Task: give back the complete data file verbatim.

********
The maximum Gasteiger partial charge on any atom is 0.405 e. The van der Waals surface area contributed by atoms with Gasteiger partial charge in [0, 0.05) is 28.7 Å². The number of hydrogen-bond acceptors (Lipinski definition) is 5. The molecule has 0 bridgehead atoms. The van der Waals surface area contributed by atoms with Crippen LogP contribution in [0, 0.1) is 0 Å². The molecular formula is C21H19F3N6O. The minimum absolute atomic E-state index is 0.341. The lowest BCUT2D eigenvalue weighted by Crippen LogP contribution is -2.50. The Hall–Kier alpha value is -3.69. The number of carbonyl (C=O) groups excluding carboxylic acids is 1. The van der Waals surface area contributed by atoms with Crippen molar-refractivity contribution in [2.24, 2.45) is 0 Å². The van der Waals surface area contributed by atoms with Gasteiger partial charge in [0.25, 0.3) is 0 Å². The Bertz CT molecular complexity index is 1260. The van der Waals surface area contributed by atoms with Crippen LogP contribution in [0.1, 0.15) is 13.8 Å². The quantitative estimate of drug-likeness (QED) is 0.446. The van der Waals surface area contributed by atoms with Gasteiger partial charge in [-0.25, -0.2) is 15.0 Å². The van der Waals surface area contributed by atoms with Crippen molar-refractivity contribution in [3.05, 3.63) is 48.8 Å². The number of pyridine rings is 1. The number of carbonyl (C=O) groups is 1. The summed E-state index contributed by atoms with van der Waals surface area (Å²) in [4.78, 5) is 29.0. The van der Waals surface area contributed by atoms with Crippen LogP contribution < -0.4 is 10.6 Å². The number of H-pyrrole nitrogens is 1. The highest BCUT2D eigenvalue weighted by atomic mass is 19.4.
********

The maximum Gasteiger partial charge on any atom is 0.405 e. The van der Waals surface area contributed by atoms with Gasteiger partial charge in [0, 0.05) is 28.7 Å². The number of hydrogen-bond acceptors (Lipinski definition) is 5. The molecule has 0 bridgehead atoms. The van der Waals surface area contributed by atoms with Crippen LogP contribution in [0, 0.1) is 0 Å². The molecular formula is C21H19F3N6O. The minimum absolute atomic E-state index is 0.341. The lowest BCUT2D eigenvalue weighted by Crippen LogP contribution is -2.50. The Hall–Kier alpha value is -3.69. The number of carbonyl (C=O) groups excluding carboxylic acids is 1. The van der Waals surface area contributed by atoms with Crippen molar-refractivity contribution in [2.24, 2.45) is 0 Å². The van der Waals surface area contributed by atoms with Gasteiger partial charge in [0.25, 0.3) is 0 Å². The Bertz CT molecular complexity index is 1260. The van der Waals surface area contributed by atoms with Crippen LogP contribution in [0.1, 0.15) is 13.8 Å². The quantitative estimate of drug-likeness (QED) is 0.446. The van der Waals surface area contributed by atoms with Gasteiger partial charge in [-0.25, -0.2) is 15.0 Å². The van der Waals surface area contributed by atoms with Crippen molar-refractivity contribution in [3.05, 3.63) is 48.8 Å². The number of pyridine rings is 1. The number of carbonyl (C=O) groups is 1. The summed E-state index contributed by atoms with van der Waals surface area (Å²) in [4.78, 5) is 29.0. The van der Waals surface area contributed by atoms with Crippen LogP contribution < -0.4 is 10.6 Å². The number of H-pyrrole nitrogens is 1. The highest BCUT2D eigenvalue weighted by atomic mass is 19.4.